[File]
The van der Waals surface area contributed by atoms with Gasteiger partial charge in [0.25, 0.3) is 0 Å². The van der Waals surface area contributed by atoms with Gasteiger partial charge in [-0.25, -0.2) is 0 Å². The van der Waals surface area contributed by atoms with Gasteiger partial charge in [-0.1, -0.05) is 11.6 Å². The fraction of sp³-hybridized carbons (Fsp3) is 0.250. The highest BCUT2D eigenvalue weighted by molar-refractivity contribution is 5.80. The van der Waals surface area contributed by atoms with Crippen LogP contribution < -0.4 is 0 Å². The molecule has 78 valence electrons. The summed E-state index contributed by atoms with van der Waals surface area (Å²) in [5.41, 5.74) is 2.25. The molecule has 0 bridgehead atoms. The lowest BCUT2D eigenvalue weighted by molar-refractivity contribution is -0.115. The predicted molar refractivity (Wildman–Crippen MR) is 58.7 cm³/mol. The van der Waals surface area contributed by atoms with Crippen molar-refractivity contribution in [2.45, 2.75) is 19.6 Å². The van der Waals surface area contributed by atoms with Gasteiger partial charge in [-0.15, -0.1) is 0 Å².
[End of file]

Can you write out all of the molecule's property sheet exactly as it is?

The van der Waals surface area contributed by atoms with Gasteiger partial charge in [0.25, 0.3) is 0 Å². The van der Waals surface area contributed by atoms with Gasteiger partial charge in [-0.25, -0.2) is 0 Å². The van der Waals surface area contributed by atoms with Gasteiger partial charge in [-0.1, -0.05) is 11.6 Å². The fraction of sp³-hybridized carbons (Fsp3) is 0.250. The highest BCUT2D eigenvalue weighted by molar-refractivity contribution is 5.80. The van der Waals surface area contributed by atoms with Crippen LogP contribution < -0.4 is 0 Å². The molecule has 78 valence electrons. The summed E-state index contributed by atoms with van der Waals surface area (Å²) in [5.41, 5.74) is 2.25. The molecule has 0 bridgehead atoms. The lowest BCUT2D eigenvalue weighted by molar-refractivity contribution is -0.115. The predicted molar refractivity (Wildman–Crippen MR) is 58.7 cm³/mol. The van der Waals surface area contributed by atoms with Crippen molar-refractivity contribution in [2.45, 2.75) is 19.6 Å². The van der Waals surface area contributed by atoms with Gasteiger partial charge in [-0.15, -0.1) is 0 Å².